In recent years, the connections between deep residual networks and first-order Ordinary Differential Equations (ODEs) have been disclosed. In this work, we further bridge the deep neural architecture design with the second-order ODEs and propose a novel reversible neural network, termed as m-RevNet, that is characterized by inserting momentum update to residual blocks. The reversible property allows us to perform backward pass without access to activation values of the forward pass, greatly relieving the storage burden during training. Furthermore, the theoretical foundation based on second-order ODEs grants m-RevNet with stronger representational power than vanilla residual networks, which potentially explains its performance gains. For certain learning scenarios, we analytically and empirically reveal that our m-RevNet succeeds while standard ResNet fails. Comprehensive experiments on various image classification and semantic segmentation benchmarks demonstrate the superiority of our m-RevNet over ResNet, concerning both memory efficiency and recognition performance.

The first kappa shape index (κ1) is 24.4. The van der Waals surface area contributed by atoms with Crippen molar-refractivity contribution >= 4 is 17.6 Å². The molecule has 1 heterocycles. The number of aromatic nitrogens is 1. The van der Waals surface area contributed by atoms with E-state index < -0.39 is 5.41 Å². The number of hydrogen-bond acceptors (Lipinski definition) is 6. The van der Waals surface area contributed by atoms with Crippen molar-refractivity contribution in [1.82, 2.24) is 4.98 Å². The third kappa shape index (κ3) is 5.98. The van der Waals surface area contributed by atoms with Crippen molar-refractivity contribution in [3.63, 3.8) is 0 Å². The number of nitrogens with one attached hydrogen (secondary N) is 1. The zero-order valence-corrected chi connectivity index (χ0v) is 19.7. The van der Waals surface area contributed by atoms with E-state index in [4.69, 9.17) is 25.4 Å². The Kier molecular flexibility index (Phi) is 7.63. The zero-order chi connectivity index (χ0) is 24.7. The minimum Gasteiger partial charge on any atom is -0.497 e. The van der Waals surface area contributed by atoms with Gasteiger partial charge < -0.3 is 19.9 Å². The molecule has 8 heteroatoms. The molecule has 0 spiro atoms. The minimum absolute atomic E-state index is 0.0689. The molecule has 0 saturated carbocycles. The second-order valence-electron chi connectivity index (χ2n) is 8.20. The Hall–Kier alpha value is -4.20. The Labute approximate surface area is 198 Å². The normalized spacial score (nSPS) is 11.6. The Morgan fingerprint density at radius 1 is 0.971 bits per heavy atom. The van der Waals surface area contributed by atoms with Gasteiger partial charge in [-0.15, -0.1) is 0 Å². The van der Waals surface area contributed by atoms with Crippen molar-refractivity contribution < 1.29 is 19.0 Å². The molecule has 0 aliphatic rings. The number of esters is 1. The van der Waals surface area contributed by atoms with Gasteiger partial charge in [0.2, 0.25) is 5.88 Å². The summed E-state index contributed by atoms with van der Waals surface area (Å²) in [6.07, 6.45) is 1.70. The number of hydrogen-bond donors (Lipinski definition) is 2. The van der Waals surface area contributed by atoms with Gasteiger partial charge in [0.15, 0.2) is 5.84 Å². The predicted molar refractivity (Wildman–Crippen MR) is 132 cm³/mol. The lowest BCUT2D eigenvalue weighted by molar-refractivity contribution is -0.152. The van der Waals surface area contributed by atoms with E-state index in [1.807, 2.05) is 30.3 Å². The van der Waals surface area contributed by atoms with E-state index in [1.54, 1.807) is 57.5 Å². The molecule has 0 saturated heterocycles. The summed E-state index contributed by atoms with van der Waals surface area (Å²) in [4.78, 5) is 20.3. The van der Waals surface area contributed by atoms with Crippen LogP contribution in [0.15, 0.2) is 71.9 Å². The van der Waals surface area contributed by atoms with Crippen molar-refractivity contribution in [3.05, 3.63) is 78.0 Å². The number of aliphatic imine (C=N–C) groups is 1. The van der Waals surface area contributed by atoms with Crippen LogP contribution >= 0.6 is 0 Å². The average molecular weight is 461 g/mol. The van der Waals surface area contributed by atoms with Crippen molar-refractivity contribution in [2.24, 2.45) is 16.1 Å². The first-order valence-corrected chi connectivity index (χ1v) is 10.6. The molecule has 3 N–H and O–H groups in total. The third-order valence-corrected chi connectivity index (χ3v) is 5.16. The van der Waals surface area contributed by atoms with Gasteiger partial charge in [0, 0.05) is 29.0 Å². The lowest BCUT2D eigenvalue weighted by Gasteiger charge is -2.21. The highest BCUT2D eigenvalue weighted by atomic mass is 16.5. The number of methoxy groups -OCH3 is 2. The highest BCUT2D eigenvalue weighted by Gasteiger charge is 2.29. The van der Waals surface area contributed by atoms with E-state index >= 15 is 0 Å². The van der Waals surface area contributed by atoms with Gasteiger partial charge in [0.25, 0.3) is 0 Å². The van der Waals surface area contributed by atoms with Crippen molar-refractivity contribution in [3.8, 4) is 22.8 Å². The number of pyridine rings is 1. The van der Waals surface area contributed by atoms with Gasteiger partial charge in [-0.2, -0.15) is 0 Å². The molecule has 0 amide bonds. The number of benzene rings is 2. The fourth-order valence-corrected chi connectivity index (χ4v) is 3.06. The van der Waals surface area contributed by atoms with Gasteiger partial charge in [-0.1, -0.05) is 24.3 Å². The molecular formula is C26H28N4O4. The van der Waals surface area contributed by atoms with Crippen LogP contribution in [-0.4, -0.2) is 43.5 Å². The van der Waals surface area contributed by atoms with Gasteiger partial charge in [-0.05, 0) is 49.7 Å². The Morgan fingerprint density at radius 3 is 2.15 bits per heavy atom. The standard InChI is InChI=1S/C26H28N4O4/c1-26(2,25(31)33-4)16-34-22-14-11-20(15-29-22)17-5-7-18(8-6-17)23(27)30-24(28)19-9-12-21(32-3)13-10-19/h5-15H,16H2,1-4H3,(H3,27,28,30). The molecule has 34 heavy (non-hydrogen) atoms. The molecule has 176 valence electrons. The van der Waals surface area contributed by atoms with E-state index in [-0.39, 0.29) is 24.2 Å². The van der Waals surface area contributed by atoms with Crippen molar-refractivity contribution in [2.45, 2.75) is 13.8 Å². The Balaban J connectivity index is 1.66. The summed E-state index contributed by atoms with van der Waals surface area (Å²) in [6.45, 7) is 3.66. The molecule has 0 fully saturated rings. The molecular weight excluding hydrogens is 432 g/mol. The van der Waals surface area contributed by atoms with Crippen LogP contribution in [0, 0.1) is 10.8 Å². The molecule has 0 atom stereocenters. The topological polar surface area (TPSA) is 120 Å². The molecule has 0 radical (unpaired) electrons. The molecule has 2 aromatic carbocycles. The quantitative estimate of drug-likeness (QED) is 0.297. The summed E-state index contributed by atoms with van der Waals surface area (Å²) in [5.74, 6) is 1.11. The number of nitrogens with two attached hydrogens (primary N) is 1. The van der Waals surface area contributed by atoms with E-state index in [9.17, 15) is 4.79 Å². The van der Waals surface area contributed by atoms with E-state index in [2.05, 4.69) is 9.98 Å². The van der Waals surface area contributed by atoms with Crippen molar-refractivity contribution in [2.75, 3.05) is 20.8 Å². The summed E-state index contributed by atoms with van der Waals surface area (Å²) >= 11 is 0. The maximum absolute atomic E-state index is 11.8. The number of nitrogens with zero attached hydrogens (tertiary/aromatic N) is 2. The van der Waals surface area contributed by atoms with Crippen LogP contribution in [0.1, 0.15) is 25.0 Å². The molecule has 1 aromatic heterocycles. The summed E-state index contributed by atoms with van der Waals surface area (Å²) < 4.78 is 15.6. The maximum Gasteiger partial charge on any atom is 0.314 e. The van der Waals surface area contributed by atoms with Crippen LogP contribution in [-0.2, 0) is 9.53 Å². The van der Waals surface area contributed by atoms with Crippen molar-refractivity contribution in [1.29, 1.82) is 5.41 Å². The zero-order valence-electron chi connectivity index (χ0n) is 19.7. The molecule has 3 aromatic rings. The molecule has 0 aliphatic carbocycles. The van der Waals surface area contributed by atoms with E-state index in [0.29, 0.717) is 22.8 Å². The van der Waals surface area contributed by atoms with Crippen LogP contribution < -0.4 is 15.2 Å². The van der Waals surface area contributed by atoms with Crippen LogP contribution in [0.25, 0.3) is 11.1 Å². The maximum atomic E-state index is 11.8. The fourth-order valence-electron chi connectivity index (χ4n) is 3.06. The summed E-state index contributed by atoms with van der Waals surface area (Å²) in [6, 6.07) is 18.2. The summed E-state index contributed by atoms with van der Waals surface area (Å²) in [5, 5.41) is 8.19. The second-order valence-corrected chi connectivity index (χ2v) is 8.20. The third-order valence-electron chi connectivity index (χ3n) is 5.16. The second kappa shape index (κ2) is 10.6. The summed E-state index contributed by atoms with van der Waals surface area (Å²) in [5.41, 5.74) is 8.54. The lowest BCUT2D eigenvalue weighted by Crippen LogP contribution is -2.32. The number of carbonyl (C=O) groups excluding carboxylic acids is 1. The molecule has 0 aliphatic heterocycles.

Powered by the ImageNet dataset, unsupervised learning on large-scale data has made significant advances for classification tasks. There are two major challenges to allow such an attractive learning modality for segmentation tasks: i) a large-scale benchmark for assessing algorithms is missing; ii) unsupervised shape representation learning is difficult. We propose a new problem of large-scale unsupervised semantic segmentation (LUSS) with a newly created benchmark dataset to track the research progress. Based on the ImageNet dataset, we propose the ImageNet-S dataset with 1.2 million training images and 40k high-quality semantic segmentation annotations for evaluation. Our benchmark has a high data diversity and a clear task objective. We also present a simple yet effective baseline method that works surprisingly well for LUSS. In addition, we benchmark related un/weakly supervised methods accordingly, identifying the challenges and possible directions of LUSS.